Utah 2: Judge to deviate from plea agreement and impose harsher sentence on William James Viehl

From the Salt Lake Tribune:

U.S. District Judge Dee Benson on Thursday rejected a plea bargain that called for a Layton man to serve six months in prison for releasing hundreds of mink last year in support of animal rights.

Instead, Benson said he plans to sentence William James Viehl to at least two years behind bars and could go even higher. The law allows a maximum of five years imprisonment.

The judge said he generally deals leniently with offenders who have no criminal record. But he said Viehl’s actions — letting more than 600 mink out of their pens at the McMullin Fur Farm in South Jordan and spray-painting a barn with the words ALF (for Animal Liberation Front) and “We are watching” — went beyond property damage.

“People who are engaged in a lawful enterprise are being terrorized by the actions of Mister Viehl,” Benson said. “There’s got to be some deterrent message sent.”

Lindsey McMullin, who operates his family’s farm, applauded Benson’s decision. He said the attack had frightened his family and the fur industry.

“Domestic terrorism can’t happen in our country,” he said.

But Peter Young, who attended court Thursday along with other animal-rights activists, said Viehl’s actions were an effort to save animals. Benson’s proposed sentence “is in no way commensurate with the offense,” said Young, who added that he served two years in prison in Wisconsin for carrying out mink releases at six farms in that state.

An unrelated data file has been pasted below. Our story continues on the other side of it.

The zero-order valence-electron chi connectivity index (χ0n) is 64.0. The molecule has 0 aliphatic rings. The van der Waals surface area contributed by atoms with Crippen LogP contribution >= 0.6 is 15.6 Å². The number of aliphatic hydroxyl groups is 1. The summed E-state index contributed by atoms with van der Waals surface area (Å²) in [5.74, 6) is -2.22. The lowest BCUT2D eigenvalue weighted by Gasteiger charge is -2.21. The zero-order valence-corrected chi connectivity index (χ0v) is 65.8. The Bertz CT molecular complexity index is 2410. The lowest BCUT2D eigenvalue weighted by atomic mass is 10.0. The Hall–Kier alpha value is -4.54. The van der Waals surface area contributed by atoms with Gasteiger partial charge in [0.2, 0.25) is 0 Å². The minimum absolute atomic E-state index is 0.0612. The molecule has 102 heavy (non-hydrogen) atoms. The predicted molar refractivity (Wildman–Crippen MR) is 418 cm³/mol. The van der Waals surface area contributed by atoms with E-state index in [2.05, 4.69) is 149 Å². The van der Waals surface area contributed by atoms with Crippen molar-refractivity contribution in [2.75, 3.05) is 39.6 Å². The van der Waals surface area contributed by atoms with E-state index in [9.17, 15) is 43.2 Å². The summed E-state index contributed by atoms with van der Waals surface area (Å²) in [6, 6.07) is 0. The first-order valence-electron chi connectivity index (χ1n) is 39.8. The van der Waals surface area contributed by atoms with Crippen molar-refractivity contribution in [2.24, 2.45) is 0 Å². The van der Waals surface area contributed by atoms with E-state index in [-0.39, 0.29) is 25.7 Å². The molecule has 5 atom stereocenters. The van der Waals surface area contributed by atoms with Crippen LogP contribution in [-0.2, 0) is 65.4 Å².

Prosecutors say Viehl and co-defendant Alex Hall released about 425 female mink and 225 male mink on Aug. 19, 2008, at the McMullin farm.

Lindsey McMullin said seven were killed by vehicles, seven died from stress and about 20 were never recovered. He said the two men also took the animals’ pedigree tags, forcing the sale of the females for their pelts because they no longer could be bred and costing the farm $66,753.

Viehl and Hall were indicted last year on the felony interference count and a misdemeanor charge of attempting to damage the operations of the mink farm.

Viehl, 23, pleaded guilty to one count of damaging and interfering with animal enterprises. In a plea deal, the U.S. Attorney’s Office agreed to recommend that he be given a term on the low end of the sentencing range for the crime. The range is determined after a guilty plea is entered and depends on a defendant’s background and other factors.

Viehl said he now realizes he can support animal rights without breaking the law and apologized to the McMullin family on Thursday. He is being held in a jail until his case is resolved.

Charges are pending against Hall, 20, of Ogden, who has pleaded not guilty and is slated to go to trial Dec. 7

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